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Old 01-31-2011, 12:09 PM   #1
SEMA Action Network
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Exclamation Important Legislative/Regulatory Information Facing Auto Hobbyists!

In an effort to spread the word about the SEMA Action Network (SAN) and our mission to defend the hobby from unfair laws and regulations, we are creating this thread to be a one-stop-shop for information. Please check back regularly to learn about issues not only in your area, but effecting enthusiasts across the U.S. and Canada.

Many have heard of SEMA but have not heard of SAN. We are the partnership between car clubs, individual enthusiasts, and the specialty parts industry that work together to impact legislation/regulation that effects the hobby, both good and bad. We work to defeat legislation that would prove detrimental to the hobby's various niches and strive to promote pro-active policies to ensure the preservation of the hobby.

SAN cannot do it alone, however. We need enthusiasts like you to spread the word about SAN and to encourage others to join. Becoming a member of SAN will arm you with the knowledge and means to stand up for the hobby on Capitol Hill and in state houses across the country. SAN members receive great informational tools like the monthly newsletter, “The Driving Force,” up-to-the-minute legislative updates, tips to voice your support for the auto hobby, special invitations and much more! Please be sure to visit www.semasan.com/san/join.aspx to enroll and remember to spread the word! Joining SAN is free, carries no obligations, commitments, or hassles.
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Last edited by SEMA Action Network; 01-31-2011 at 12:17 PM.
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Old 01-31-2011, 12:26 PM   #2
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I took a look. and really?

really?

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In another misguided attempt to reduce greenhouse gas emissions, legislation (A.B. 1318) has been reintroduced in the New York State Assembly to establish a progressive purchase surcharge for some new motor vehicles based on state calculations of carbon emissions. Depending on the vehicle purchased, this surcharge could require owners to pay up to $2,500 more for the vehicle. Funds collected under the program would be used in part to fund discounts for hybrids and electric cars. If this effort is successful, the effects on your ability to purchase the vehicle of your choice, not to mention vehicle safety, will be dramatic.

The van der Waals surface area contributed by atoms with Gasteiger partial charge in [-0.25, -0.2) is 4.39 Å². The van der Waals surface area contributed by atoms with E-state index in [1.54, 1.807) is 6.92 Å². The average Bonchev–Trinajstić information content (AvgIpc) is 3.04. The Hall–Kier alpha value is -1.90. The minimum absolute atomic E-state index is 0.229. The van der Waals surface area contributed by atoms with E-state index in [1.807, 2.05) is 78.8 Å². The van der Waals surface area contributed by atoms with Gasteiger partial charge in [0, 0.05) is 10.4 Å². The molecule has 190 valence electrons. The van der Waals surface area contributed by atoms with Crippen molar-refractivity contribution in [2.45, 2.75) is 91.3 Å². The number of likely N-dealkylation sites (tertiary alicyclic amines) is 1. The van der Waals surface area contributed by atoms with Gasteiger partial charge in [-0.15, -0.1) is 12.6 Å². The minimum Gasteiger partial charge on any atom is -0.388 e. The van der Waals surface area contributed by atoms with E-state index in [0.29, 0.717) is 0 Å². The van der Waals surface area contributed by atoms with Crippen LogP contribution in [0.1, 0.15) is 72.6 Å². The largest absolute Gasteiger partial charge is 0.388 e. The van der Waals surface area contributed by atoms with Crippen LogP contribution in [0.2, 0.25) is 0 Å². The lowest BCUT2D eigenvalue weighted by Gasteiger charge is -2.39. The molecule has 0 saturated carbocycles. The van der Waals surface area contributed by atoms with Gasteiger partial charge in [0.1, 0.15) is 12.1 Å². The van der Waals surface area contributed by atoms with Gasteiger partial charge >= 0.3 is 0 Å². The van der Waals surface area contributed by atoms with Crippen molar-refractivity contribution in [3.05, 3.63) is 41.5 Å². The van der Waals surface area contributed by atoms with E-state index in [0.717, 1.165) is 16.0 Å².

reasons you put for people to contact the legislature and push against this...

Quote:
# A.B 1318 will limit consumer choice in purchasing vehicles by making popular performance and luxury cars, as well as SUVs, light trucks and minivans, substantially more expensive to own.

# A.B. 1318 will potentially lead to more deaths on New York’s highways as higher taxes on larger, safer vehicles forces consumers into smaller cars with higher accident fatality rates.

# A.B. 1318 will not conserve energy. Greenhouse gas emissions depends on a host of other factors such as total miles traveled.

# A.B. 1318 will do little to improve air quality. Air quality has more to do with overall basic vehicle maintenance than it does with owning and operating any particular class of vehicle.
as a person who is a car enthusiast, reading crap like this makes me wonder what the real goal of this lobby is.

especially the underlined. I mean, duh, vehicle miles makes a difference from driver to driver, but if a single driver is going to travel 100 miles a day regardless what is the point?

Last edited by samagon; 01-31-2011 at 01:25 PM.
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Old 01-31-2011, 12:36 PM   #3
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I'm a member and get email updates from time to time. It is very interesting to hear some of the proposed legislation that other wise you wouldn't hear about. Plus you get to hear what passes and what doesn't.

Some the proposed legislature really makes you ask, why?
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Old 01-31-2011, 12:53 PM   #4
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I'm a member and get email updates from time to time. It is very interesting to hear some of the proposed legislation that other wise you wouldn't hear about. Plus you get to hear what passes and what doesn't.

Some the proposed legislature really makes you ask, why?
Thank you for being a member and for your activism on behalf of the hobby. Efforts like yours will help ensure the future of our hobby for generations to come. Please be sure to spread the word about us to your family, friends, and fellow enthusiasts!

Unfortunately, alot of the bad legislation is mis-informed legislation. That's where we come in. We work with the parties involved to strike out a compromise that works best for enthusiasts in-mind.
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Old 01-31-2011, 12:57 PM   #5
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samagon:

Are you sure you meant to say "what the real goal of this lobby is" or "what the real goal of this legislation is?" I can tell you that we are here for the hobby and the enthusiast. The economic state of affairs has forced states, like New York, to look for new revenue streams. We certainly don't believe that budget sheets should be balanced on the backs of enthusiasts. By implementing a further tax on these vehicles, Albany is going to limit consumer choice and drive purchasers to vehicles they don't want. It is ill-conceived and will do nothing to curb emissions or energy use.